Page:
11. Zones: intervention & development (cont.) • Constructivism • Social constructivism • Vygotsky: zone of proximal development • From where you are… To what you can be • With support of peers and experts • Not just factual learning, but… • More than opportunity to talk in a group… • Opportunity to create meaning and insight… • What we have done up till now in training people, creating learning material and opportunities…. But more… • Understanding the context, expectations set to people… • Why should LIS professionals find the time to make a difference? ina.fourie@up.ac.za

  12. Opportunities for zones of intervention and proximal development • Anything that you are currently teaching and offering can/should be taken to a different level • Information literacy • Web personalisation • Using social media • All information related processes • Facts, skills, practice…. Time for constructing meaning, making sense, making it your own, adding value? (cont.) ina.fourie@up.ac.za

  13. Opportunities for zones of intervention and proximal development (cont.) • How about starting with your own zones of intervention? • Adapting training to allow for zones of intervention and proximal development • I can offer definitions, facts, tips, reading… • But that will still leave you on your own to make sense and construct meaning • Suggestions on how to do this – can be part of the process • Brain storm, create ideas, search the literature, share by different means… role play… fun… • Is anything different from before? • What have you gained? How can you use it? • Different experiences for people ina.fourie@up.ac.za

  14. Suggestions for LIS • Start with the own (information professionals): practice what you preach – experiment with your own zones of intervention • What works for you • Explore with mapping wider information horizons: the past, alerts on the now, and projections on the future • Experiment with techniques to capture the essence of information with less words (i.e. dealing with information overload) • Collaborate: acknowledge differences in brain profiles, personalities and learning styles to reach the best result • Allow for experimentation: there is not only one way to deal with zones of intervention ina.fourie@up.ac.za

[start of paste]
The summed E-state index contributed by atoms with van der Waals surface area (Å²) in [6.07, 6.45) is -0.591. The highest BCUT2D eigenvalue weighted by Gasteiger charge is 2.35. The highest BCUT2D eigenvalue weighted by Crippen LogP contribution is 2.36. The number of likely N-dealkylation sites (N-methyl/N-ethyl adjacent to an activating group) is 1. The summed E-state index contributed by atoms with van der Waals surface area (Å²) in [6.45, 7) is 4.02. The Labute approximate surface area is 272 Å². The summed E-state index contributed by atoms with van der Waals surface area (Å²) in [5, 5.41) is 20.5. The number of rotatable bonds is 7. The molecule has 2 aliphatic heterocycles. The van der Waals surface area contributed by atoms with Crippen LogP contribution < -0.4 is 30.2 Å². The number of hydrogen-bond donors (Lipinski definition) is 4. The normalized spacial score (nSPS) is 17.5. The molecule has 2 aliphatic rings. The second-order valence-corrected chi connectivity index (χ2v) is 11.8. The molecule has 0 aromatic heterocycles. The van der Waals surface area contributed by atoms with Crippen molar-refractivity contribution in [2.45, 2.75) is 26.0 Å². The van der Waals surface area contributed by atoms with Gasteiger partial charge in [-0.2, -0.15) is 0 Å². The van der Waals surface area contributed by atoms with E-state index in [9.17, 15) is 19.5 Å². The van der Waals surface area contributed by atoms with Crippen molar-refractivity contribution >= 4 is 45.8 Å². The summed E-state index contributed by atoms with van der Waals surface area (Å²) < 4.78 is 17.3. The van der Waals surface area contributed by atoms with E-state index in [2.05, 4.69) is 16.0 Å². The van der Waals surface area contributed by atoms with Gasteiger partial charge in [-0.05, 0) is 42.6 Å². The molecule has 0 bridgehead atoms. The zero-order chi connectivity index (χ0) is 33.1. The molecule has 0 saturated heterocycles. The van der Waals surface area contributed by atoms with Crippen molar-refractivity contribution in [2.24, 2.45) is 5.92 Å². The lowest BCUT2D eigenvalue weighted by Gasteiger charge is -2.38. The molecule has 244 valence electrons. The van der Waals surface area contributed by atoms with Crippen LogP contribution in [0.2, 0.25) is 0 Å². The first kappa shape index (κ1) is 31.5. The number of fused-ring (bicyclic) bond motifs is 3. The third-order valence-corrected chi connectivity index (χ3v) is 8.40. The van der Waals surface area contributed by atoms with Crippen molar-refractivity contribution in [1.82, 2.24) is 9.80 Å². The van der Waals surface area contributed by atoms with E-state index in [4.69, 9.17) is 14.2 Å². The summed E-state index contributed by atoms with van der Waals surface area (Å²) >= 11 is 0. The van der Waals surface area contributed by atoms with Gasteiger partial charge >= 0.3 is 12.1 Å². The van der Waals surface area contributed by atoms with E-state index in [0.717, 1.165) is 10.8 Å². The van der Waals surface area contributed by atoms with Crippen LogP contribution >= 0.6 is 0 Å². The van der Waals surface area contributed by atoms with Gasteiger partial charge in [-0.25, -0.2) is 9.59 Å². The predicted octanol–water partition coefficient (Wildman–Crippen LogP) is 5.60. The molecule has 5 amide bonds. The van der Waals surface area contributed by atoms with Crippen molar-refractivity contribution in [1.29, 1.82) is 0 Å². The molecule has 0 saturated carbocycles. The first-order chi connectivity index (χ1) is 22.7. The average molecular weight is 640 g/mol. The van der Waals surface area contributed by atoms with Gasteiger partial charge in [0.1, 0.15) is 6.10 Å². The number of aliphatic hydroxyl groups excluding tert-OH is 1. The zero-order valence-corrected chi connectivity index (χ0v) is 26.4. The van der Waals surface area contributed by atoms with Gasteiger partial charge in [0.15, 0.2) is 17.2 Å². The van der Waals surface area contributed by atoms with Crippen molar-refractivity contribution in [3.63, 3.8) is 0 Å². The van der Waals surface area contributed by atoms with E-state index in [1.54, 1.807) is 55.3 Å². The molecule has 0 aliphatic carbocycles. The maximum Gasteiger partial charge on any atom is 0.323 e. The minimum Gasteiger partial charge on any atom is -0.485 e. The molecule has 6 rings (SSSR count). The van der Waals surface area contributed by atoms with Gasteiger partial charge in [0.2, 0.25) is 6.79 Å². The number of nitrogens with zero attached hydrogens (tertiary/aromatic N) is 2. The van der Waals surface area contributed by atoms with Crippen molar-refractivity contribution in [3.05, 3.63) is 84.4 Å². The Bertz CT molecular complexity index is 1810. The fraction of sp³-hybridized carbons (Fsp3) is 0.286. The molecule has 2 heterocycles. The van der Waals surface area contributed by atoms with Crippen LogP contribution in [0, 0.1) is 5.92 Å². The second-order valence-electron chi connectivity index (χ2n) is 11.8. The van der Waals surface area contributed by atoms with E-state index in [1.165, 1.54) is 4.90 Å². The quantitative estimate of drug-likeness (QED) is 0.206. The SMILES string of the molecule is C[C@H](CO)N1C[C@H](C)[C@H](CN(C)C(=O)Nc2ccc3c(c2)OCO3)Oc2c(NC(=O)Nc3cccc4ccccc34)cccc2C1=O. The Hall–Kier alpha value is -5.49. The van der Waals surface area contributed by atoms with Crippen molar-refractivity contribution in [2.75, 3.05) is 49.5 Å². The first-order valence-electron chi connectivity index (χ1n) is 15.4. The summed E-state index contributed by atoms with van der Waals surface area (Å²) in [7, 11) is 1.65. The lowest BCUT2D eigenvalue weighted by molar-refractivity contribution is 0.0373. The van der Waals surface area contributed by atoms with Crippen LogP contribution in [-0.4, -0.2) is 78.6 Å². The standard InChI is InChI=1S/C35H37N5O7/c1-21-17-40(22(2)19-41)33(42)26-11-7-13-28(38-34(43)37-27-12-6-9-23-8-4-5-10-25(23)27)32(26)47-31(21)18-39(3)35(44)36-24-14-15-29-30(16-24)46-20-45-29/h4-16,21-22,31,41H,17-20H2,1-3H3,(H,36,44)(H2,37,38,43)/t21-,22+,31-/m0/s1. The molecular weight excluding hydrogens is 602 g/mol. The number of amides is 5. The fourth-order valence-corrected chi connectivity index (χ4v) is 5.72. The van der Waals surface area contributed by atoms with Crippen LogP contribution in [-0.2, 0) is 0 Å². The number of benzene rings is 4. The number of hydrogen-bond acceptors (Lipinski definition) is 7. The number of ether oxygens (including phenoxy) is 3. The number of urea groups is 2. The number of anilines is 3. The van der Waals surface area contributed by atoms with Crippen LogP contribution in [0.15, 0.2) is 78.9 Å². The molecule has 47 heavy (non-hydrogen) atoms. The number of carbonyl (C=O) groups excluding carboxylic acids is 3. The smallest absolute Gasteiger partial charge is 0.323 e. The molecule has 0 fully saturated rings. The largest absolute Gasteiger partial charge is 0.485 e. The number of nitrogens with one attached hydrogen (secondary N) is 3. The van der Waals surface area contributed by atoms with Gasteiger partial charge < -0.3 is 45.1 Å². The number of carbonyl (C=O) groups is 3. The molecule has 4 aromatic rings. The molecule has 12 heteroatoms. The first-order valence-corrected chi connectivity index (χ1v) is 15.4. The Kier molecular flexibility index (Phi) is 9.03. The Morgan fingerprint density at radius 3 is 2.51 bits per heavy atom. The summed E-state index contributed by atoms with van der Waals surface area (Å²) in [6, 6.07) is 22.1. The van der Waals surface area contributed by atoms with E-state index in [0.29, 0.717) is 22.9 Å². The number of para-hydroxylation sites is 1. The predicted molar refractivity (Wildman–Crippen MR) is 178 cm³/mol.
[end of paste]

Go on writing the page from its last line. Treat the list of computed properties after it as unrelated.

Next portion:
15. Suggestions for LIS (cont.) LIS professionals should become role models who are focused on creating zones of intervention for • others to support their information behaviour, including • recognition of information needs & noting research opportunities • effective exploitation of the full spectrum of information resources (e.g. Internet, subscription databases, repositories, people) • information usesuch as choice of platform for collaboration, vehicle for sharing results, understanding bibliometrics and citation impact • information sharing • information communication • Aimed at optimal development ina.fourie@up.ac.za

  16. Conclusion • Are any of you prepared to take on the challenge of adding yet another layer to what you are already doing? • Can you turn this into fun… and still be successful? • Would you like to read more about the topic? ina.fourie@up.ac.za

  17. Thank you for your time • Prof Ina Fourie • Department of Information Science • University of Pretoria, Lynnwood Road, Pretoria • Email: ina.fourie@up.ac.za • Office: (012) 420-5216 • Fax: (012) 362-5181 • Cell: 082-707-8062 ina.fourie@up.ac.za